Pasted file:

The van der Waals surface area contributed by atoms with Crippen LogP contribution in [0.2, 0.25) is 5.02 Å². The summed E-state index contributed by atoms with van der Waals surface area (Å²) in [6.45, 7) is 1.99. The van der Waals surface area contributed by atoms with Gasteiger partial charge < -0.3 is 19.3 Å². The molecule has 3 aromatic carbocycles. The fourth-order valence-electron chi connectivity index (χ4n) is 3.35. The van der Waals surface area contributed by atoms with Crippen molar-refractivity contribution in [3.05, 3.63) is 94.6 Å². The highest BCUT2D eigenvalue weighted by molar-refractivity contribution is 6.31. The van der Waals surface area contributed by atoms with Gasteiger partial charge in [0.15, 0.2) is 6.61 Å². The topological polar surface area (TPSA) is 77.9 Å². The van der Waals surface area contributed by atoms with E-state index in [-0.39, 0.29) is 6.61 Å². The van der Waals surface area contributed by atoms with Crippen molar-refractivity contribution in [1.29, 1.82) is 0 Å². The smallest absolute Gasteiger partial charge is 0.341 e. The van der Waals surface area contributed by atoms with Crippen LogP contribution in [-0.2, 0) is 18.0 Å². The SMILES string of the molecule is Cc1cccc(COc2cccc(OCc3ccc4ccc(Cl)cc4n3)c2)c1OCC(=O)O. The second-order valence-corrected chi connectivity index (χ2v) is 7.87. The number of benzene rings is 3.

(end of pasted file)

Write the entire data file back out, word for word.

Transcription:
The van der Waals surface area contributed by atoms with Crippen LogP contribution in [0.2, 0.25) is 5.02 Å². The summed E-state index contributed by atoms with van der Waals surface area (Å²) in [6.45, 7) is 1.99. The van der Waals surface area contributed by atoms with Gasteiger partial charge < -0.3 is 19.3 Å². The molecule has 3 aromatic carbocycles. The fourth-order valence-electron chi connectivity index (χ4n) is 3.35. The van der Waals surface area contributed by atoms with Crippen molar-refractivity contribution in [3.05, 3.63) is 94.6 Å². The highest BCUT2D eigenvalue weighted by molar-refractivity contribution is 6.31. The van der Waals surface area contributed by atoms with Gasteiger partial charge in [0.15, 0.2) is 6.61 Å². The topological polar surface area (TPSA) is 77.9 Å². The van der Waals surface area contributed by atoms with E-state index in [-0.39, 0.29) is 6.61 Å². The van der Waals surface area contributed by atoms with Crippen molar-refractivity contribution in [1.29, 1.82) is 0 Å². The smallest absolute Gasteiger partial charge is 0.341 e. The van der Waals surface area contributed by atoms with Crippen LogP contribution in [-0.2, 0) is 18.0 Å². The SMILES string of the molecule is Cc1cccc(COc2cccc(OCc3ccc4ccc(Cl)cc4n3)c2)c1OCC(=O)O. The second-order valence-corrected chi connectivity index (χ2v) is 7.87. The number of benzene rings is 3.